What needs to be considered as part of the divorce process when it comes to your pensions?
According to the Office of National Statistics, divorces of opposite sex couples aged 60 and over has risen from over 8,000 in the early 1990’s to around £14,000 in 2018.
Pensions can be amongst the most valuable assets in divorce, usually secondary to the family home and sometimes they can be even more valuable. Furthermore, one spouse may have accumulated more in pensions than their spouse so pensions should be a key consideration in any financial settlement.
Appointing an Independent Financial Adviser (IFA) from outset is a wise move. Lawyers are not usually regulated, qualified or insured to provide you with financial advice. You will need to establish your income needs so there is a major advice need point. If you are receiving a pension credit you will need to choose a suitable destination pension provider. It could be the case that you feel vulnerable throughout the divorce process too so having a group of professional advisers to hand can prove to be invaluable.
You will be required to complete a Form E for disclosure of all your financial assets. This will include all your assets, liabilities and income for both parties. Pension contracts are largely split into two types of arrangements and valued as follows:
- Defined contribution or money purchase. This is valued by the fund value and will move up and down depending on how it may be invested into the stockmarket and the contributions paid.
- Defined benefit or final salary. The value is determined by the scheme actuary who will provide a Cash Equivalent Transfer Value (CETV) using a number of their own assumptions.
Defined contribution schemes can have other features and benefits which may be valuable. For example, a guaranteed annuity rate or a loyalty bonus. Your Lawyer will need to be made aware of these but they also may not have the knowledge, permissions or qualifications to provide you with regulated advice.
Defined benefit schemes use their own actuaries to calculate a CETV. They will use their own assumptions which may not always be realistic. We usually recommend that an independent actuarial report is required. If the incorrect assumptions are used or these are not realistic it could lead to an unfair financial settlement.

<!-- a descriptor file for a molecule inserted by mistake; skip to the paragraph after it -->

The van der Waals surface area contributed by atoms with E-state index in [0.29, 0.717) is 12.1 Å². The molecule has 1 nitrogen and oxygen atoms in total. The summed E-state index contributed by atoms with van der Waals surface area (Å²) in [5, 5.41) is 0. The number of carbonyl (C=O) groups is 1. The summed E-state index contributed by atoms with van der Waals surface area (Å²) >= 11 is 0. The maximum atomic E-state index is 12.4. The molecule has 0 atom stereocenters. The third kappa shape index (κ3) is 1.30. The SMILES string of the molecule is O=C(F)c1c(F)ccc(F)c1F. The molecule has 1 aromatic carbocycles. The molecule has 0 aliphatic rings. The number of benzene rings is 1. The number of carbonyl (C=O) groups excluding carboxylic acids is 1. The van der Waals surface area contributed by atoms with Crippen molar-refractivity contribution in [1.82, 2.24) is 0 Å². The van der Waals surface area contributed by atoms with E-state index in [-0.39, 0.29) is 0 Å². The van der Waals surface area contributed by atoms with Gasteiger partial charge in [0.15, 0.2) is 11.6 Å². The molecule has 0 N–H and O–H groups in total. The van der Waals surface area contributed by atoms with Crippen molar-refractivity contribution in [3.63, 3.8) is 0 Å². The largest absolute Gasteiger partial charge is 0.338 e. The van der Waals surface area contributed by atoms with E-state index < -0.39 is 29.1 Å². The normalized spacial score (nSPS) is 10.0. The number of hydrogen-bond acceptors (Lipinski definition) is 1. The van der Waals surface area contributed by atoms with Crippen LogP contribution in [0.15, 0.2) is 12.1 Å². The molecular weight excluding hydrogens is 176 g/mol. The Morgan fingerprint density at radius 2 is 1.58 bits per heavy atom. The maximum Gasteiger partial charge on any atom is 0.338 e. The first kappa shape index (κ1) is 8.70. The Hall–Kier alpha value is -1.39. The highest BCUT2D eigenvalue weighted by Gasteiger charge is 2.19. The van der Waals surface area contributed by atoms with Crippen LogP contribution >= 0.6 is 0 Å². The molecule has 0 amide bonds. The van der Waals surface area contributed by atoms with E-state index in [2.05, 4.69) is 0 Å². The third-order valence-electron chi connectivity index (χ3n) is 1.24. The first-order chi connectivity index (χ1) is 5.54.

John and Sue are getting a divorce and agreed on a pension sharing order. John has several pensions from different careers:
|Executive Pension Plan
|Personal Pension 1
|Personal Pension 2
|Retirement Annuity Contract
Sue has not accumulated any pension savings as she has been bringing up their children. Their Lawyer has determined that John should share his pensions with Sue and asked an IFA to analyse the pension arrangements.
The IFA concludes that:
- the Executive Pension Plan has protected tax free cash and because of this important benefit this should be retained by John to avoid any loss of benefit.
- the Retirement Annuity Contract offers attractive guaranteed annuity rates so, again, this should be retained by John.
- once the other assets are considered the IFA and Lawyer agree that Sue should receive 100% share on Personal Pension 1 and 90% share on Personal Pension 2 and 0% on the Executive Pension and Retirement Annuity Contract.
In this example, it is clear that the adviser has added value to the decision-making process and enabled the clients to reach a fair financial settlement whilst retaining some valuable benefits from the pension funds.
We can conclude that your IFA should be working alongside your Lawyer and Actuary throughout this process.
Once your divorce has been finalised, you should also consider some other aspects of financial planning. You may wish to change the nominated beneficiary against your pension arrangements or require advice on how to rebuild your pension savings after the pension debit has been transacted.
To learn further about how a professional Financial Planner can assist with your circumstance please contact Kreston Reeves Financial Planning on +44 (0)1227 768231 or provide your details on our online enquiry form.
The content of this article is for information only and does not constitute formal financial advice. This material is for general information only and does not constitute investment, tax, legal or other forms of advice.
You should not rely on this information to make, or refrain from making any decisions. Always obtain independent, professional advice for your own particular situation.
Kreston Reeves Financial Planning Limited, Independent Financial Advisers. Authorised and regulated by the Financial Conduct Authority.
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